When starting a business, or changing it from a sole proprietorship or partnership,* there are many things for the owner(s) to consider in their choice of entity. They range from tax treatment, to the future sale of the business, to the cost of setting it up and maintaining it. In the past, we have discussed how important the corporate shield (or veil) is in protecting your personal assets. Your choice of entity will help accomplish this protection. When choosing an entity, owners create a separate legal person and incorporate their business (often as an S Corp, but sometimes as a C Corp) or create a limited liability company (LLC). There are others. If the rules are followed, claims against the business will not reach the owner’s personal property. This means their assets usually can be taken only from their business instead of their personal assets, unless someone attempts to pierce the corporate shield. Here, we intend to give you a brief overview of the most common entities. As always, before deciding, you should talk to an attorney to go over the finer points of the decision.
*a single person ownership or if more than one, a general partnership
Some Ways in Which the LLC and the S Corp are the Same
The two most common entities to consider are Limited Liability Companies (LLCs) and Sub-chapter S Corporations (S Corps). Does one afford better protections than the other? Essentially, they offer the same protection against personal liability (but there is an interesting pair of 2012 decisions at the Massachusetts Superior Court level about the Wages Act language applying to Corporations but not to LLCs). Like shareholders in a corporation, LLC members are only liable for the amount they invest. Like an S Corp, an LLC is a pass-through entity, meaning that profits and losses go through to the LLC members who must then report the profits and/or losses on their tax returns.
How do you choose? The answers can sometimes be fairly straightforward and sometimes more complicated. Your business may qualify for one and not the other or you may need a C Corp.
Limited Liability Companies (LLCs): Some Benefits & Costs
An LLC is an entity that resembles a corporation due to the fact that it has limited liability and resembles a partnership in flexible tax treatment and accounting. With an LLC there are greater tax and accounting options than with an S Corp, and it also has more flexibility in how investments, loans and interests are treated in an operating agreement. Foreign members are also permitted, unlike with S Corps. For instance, one of our clients has a Chinese company as a member.
LLCs, such as single member ones, may be easier to set up than S Corps. Unfortunately, for multi-member LLCs, their operating agreements are more complex to spell out the relationships among members, and who and how matters are managed. Accounting costs can be higher, and the filing fees for the Certificate of Organization and annual reports fees are much higher at $500 each.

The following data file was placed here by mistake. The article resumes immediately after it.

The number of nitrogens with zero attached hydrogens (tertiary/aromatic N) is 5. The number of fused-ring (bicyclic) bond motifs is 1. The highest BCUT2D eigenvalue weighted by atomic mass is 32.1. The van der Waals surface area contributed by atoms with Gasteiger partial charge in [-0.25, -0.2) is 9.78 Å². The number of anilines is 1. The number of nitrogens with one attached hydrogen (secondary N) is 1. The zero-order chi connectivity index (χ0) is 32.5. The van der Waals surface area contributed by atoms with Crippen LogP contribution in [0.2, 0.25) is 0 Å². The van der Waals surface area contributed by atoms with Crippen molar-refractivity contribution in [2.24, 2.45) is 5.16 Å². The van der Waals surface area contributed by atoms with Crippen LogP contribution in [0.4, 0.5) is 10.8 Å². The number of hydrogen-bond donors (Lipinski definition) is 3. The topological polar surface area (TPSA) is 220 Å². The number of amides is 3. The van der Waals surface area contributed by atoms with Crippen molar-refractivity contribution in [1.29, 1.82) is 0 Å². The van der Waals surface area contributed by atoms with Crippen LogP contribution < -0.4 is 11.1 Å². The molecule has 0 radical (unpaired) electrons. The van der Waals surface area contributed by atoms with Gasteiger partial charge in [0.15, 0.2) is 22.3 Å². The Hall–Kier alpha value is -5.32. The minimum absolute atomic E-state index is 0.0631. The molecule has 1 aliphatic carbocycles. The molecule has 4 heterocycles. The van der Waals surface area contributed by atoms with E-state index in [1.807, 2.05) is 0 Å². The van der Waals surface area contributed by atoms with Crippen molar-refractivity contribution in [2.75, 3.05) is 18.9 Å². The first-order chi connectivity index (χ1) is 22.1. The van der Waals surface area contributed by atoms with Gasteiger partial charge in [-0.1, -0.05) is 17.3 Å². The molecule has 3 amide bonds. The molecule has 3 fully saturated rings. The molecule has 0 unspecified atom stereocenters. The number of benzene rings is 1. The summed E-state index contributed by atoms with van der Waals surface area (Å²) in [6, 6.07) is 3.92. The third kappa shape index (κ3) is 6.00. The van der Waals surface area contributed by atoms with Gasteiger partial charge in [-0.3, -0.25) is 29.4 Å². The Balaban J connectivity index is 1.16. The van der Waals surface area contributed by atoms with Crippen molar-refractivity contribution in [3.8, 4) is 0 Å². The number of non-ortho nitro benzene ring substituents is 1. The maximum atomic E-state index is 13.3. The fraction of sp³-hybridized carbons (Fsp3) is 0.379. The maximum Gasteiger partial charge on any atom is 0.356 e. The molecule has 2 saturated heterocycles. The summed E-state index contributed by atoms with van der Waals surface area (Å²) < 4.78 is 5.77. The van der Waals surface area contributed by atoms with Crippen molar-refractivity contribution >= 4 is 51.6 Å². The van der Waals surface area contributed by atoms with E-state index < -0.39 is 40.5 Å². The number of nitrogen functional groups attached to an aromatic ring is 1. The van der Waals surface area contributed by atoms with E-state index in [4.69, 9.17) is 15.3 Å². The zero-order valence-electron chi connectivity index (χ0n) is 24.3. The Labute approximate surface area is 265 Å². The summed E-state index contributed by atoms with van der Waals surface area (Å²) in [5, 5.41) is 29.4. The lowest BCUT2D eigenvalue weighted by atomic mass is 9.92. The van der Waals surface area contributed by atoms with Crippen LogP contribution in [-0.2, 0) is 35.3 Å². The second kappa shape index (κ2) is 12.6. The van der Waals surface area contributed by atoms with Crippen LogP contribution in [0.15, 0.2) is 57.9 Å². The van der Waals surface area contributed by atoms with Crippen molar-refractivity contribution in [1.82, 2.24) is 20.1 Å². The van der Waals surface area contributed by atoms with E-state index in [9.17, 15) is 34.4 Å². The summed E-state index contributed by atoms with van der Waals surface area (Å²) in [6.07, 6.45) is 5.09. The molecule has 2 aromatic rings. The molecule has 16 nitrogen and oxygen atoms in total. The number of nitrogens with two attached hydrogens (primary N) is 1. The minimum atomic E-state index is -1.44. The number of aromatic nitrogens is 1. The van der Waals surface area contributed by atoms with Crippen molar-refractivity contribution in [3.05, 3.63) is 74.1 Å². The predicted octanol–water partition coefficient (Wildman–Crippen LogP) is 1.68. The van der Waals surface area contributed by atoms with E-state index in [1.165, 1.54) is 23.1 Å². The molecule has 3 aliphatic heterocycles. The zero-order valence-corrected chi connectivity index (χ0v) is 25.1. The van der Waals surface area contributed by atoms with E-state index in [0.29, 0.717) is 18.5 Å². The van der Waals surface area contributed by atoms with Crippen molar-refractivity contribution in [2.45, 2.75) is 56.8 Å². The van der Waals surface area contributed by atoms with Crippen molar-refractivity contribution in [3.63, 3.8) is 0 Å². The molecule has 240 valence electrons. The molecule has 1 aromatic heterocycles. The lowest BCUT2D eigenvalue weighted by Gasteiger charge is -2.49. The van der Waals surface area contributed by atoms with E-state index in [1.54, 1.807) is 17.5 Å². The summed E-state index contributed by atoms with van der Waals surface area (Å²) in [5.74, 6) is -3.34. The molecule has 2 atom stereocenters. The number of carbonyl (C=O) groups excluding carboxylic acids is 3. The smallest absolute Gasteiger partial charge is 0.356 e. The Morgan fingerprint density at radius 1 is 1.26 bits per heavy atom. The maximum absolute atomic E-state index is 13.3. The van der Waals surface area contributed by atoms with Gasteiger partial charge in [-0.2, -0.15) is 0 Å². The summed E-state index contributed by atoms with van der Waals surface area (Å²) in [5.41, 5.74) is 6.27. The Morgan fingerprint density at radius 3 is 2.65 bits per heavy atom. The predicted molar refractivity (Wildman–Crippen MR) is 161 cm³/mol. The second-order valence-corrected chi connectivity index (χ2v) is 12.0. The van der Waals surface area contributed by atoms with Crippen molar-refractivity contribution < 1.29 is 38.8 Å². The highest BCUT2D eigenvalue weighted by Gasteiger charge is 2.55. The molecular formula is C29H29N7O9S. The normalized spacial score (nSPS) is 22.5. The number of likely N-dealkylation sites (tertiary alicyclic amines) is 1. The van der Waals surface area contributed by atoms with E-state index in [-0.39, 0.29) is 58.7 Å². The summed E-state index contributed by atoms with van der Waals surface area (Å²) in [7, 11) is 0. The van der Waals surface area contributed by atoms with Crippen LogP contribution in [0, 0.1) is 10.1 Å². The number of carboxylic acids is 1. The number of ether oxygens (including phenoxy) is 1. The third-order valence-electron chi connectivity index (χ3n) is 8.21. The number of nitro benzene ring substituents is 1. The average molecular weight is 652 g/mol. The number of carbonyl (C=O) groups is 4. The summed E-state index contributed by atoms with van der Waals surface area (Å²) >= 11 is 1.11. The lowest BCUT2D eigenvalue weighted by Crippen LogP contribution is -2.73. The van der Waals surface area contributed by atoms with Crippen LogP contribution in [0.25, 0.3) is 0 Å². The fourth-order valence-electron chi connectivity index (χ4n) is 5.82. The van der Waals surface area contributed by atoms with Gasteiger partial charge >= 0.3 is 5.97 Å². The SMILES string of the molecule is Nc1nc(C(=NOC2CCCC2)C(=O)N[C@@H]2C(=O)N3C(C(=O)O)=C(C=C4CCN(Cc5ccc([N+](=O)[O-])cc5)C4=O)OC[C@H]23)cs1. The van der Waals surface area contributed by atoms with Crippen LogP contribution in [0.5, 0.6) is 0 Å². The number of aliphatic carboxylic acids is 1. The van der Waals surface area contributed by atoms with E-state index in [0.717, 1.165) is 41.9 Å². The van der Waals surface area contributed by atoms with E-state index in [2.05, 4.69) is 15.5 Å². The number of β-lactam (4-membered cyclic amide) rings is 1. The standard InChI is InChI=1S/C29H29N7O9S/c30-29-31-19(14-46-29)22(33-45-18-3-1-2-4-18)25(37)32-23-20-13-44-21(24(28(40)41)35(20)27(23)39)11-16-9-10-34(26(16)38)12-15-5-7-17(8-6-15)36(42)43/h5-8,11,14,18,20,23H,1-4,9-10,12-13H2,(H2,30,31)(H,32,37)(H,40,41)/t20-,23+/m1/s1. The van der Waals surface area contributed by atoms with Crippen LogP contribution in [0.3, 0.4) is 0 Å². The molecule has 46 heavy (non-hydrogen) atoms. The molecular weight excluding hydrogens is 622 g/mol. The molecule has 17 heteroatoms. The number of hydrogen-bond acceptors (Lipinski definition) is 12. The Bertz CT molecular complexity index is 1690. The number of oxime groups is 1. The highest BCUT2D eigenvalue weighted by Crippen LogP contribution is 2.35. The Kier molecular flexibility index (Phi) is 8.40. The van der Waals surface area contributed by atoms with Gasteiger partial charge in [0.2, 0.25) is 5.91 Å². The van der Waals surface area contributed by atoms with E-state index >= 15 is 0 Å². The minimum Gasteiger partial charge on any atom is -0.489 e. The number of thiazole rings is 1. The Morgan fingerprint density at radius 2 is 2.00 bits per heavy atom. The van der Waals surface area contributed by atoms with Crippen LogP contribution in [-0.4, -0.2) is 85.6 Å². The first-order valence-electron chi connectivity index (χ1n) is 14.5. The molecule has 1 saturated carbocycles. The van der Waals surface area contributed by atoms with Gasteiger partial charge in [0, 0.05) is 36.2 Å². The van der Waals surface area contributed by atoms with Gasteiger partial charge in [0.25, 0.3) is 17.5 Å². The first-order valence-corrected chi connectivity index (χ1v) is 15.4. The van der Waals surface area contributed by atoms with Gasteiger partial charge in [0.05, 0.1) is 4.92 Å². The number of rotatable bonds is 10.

It should also be noted that LLCs in Massachusetts must indicate a lifespan. The death or bankruptcy of a member may dissolve an LLC, and when filing for one, the length of the LLC life must be declared as well. Generally, we indicate perpetual life, but the Operating Agreement often spells out conditions when a member will have its interests involuntarily terminated. Public trading options are not available for LLCs, and such plans will require a C Corp.
The S Corp: Older but Often Best for a Start Where Costs Are Key
An S Corp must be a domestic (U.S.) corporation set up under the IRS Sub-chapter S requirements. Owners may include individuals, certain trusts, and estates, but may not include partnerships, corporations or non-resident alien shareholders. An S Corp may have only one class of stock and may not have more than 100 common stockholders. Like an LLC, profits and losses pass through to the shareholders, and as such, they are taxed instead of the business.
S Corps are less costly to set up and maintain. They do, however, require regular meetings or action in place of meetings – minutes, by-laws, and other records. The filing of the initial Articles of Organization and the preparation of the votes and by-laws range from standard to tailored, and filing fees are much less costly.
The C Corp
Finally, there is the option of a C Corp. If owners plan to seek angel or venture capital funding, thus hoping to someday go public, then C Corp is the entity of choice. It has the option, but not the requirement, to later have a more complex corporate structure with different classes of stock – in addition to common stock. For angel or venture investors, for example, there could be preferred stock, sometimes with various additional protections and benefits over and above what common stockholders have. The C Corp is taxed at the corporate income level on income and then at the shareholder level, on distributions and dividends paid to them. Thus, if a new business plans to attract angel investors or venture capital, it pays to choose this form of corporate government at the outset. There may be other reasons.
Factors in Selecting Your Business Entity
The considerations discussed above are the among the basic rules and choices. There are others and we work with your accountant to try to recommend to you the best entity for now and the future. An entity may be converted in the future, but this may involve costs and tax consequences. There are others not discussed here – not for profit corporations, partnerships, and professional corporations.